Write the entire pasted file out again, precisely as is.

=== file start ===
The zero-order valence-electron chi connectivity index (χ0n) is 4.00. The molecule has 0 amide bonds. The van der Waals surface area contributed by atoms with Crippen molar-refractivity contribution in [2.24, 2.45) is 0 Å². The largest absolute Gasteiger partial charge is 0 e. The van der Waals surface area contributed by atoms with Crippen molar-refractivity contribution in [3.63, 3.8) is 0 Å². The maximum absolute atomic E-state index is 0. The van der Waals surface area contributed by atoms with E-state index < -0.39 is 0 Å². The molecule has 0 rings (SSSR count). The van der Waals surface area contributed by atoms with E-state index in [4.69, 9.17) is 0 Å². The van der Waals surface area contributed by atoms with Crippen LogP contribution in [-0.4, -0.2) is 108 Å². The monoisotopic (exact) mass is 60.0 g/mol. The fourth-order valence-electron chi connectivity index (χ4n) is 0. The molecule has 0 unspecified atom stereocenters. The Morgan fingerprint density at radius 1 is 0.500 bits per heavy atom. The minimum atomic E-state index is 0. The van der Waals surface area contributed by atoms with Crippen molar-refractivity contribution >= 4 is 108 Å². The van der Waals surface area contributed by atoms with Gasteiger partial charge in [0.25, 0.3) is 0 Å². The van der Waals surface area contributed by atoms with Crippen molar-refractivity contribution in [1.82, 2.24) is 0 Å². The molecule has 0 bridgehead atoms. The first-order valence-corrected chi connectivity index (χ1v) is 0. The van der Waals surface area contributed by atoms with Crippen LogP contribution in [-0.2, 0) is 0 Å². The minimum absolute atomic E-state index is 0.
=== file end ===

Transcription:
The zero-order valence-electron chi connectivity index (χ0n) is 4.00. The molecule has 0 amide bonds. The van der Waals surface area contributed by atoms with Crippen molar-refractivity contribution in [2.24, 2.45) is 0 Å². The largest absolute Gasteiger partial charge is 0 e. The van der Waals surface area contributed by atoms with Crippen molar-refractivity contribution in [3.63, 3.8) is 0 Å². The maximum absolute atomic E-state index is 0. The van der Waals surface area contributed by atoms with E-state index < -0.39 is 0 Å². The molecule has 0 rings (SSSR count). The van der Waals surface area contributed by atoms with E-state index in [4.69, 9.17) is 0 Å². The van der Waals surface area contributed by atoms with Crippen LogP contribution in [-0.4, -0.2) is 108 Å². The monoisotopic (exact) mass is 60.0 g/mol. The fourth-order valence-electron chi connectivity index (χ4n) is 0. The molecule has 0 unspecified atom stereocenters. The Morgan fingerprint density at radius 1 is 0.500 bits per heavy atom. The minimum atomic E-state index is 0. The van der Waals surface area contributed by atoms with Crippen molar-refractivity contribution >= 4 is 108 Å². The van der Waals surface area contributed by atoms with Gasteiger partial charge in [0.25, 0.3) is 0 Å². The van der Waals surface area contributed by atoms with Crippen molar-refractivity contribution in [1.82, 2.24) is 0 Å². The molecule has 0 bridgehead atoms. The first-order valence-corrected chi connectivity index (χ1v) is 0. The van der Waals surface area contributed by atoms with Crippen LogP contribution in [-0.2, 0) is 0 Å². The minimum absolute atomic E-state index is 0.